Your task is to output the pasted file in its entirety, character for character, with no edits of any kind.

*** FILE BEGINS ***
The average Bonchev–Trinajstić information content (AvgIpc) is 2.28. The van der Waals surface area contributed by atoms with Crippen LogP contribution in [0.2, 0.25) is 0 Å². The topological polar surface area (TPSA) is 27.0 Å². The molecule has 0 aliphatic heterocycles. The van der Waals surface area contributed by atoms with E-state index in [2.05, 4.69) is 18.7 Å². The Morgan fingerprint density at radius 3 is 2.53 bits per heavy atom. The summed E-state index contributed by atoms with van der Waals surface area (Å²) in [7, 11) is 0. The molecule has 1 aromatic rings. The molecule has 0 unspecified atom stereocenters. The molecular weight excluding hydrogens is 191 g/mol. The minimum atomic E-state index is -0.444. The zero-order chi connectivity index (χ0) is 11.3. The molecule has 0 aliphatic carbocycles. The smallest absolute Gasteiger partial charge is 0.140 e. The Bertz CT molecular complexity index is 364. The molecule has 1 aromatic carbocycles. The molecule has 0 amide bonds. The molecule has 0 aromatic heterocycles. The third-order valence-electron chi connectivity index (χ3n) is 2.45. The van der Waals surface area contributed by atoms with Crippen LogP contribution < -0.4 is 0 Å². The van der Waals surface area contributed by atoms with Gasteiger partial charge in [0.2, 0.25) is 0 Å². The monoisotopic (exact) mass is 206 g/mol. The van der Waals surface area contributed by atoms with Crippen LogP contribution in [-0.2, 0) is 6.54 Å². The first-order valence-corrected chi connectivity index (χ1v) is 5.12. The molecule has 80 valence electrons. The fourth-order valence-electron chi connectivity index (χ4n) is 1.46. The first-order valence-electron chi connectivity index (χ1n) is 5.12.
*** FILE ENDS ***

The average Bonchev–Trinajstić information content (AvgIpc) is 2.28. The van der Waals surface area contributed by atoms with Crippen LogP contribution in [0.2, 0.25) is 0 Å². The topological polar surface area (TPSA) is 27.0 Å². The molecule has 0 aliphatic heterocycles. The van der Waals surface area contributed by atoms with E-state index in [2.05, 4.69) is 18.7 Å². The Morgan fingerprint density at radius 3 is 2.53 bits per heavy atom. The summed E-state index contributed by atoms with van der Waals surface area (Å²) in [7, 11) is 0. The molecule has 1 aromatic rings. The molecule has 0 unspecified atom stereocenters. The molecular weight excluding hydrogens is 191 g/mol. The minimum atomic E-state index is -0.444. The zero-order chi connectivity index (χ0) is 11.3. The molecule has 0 aliphatic carbocycles. The smallest absolute Gasteiger partial charge is 0.140 e. The Bertz CT molecular complexity index is 364. The molecule has 1 aromatic carbocycles. The molecule has 0 amide bonds. The molecule has 0 aromatic heterocycles. The third-order valence-electron chi connectivity index (χ3n) is 2.45. The van der Waals surface area contributed by atoms with Crippen LogP contribution < -0.4 is 0 Å². The van der Waals surface area contributed by atoms with Gasteiger partial charge in [0.2, 0.25) is 0 Å². The monoisotopic (exact) mass is 206 g/mol. The van der Waals surface area contributed by atoms with Crippen LogP contribution in [-0.2, 0) is 6.54 Å². The first-order valence-corrected chi connectivity index (χ1v) is 5.12. The molecule has 80 valence electrons. The fourth-order valence-electron chi connectivity index (χ4n) is 1.46. The first-order valence-electron chi connectivity index (χ1n) is 5.12.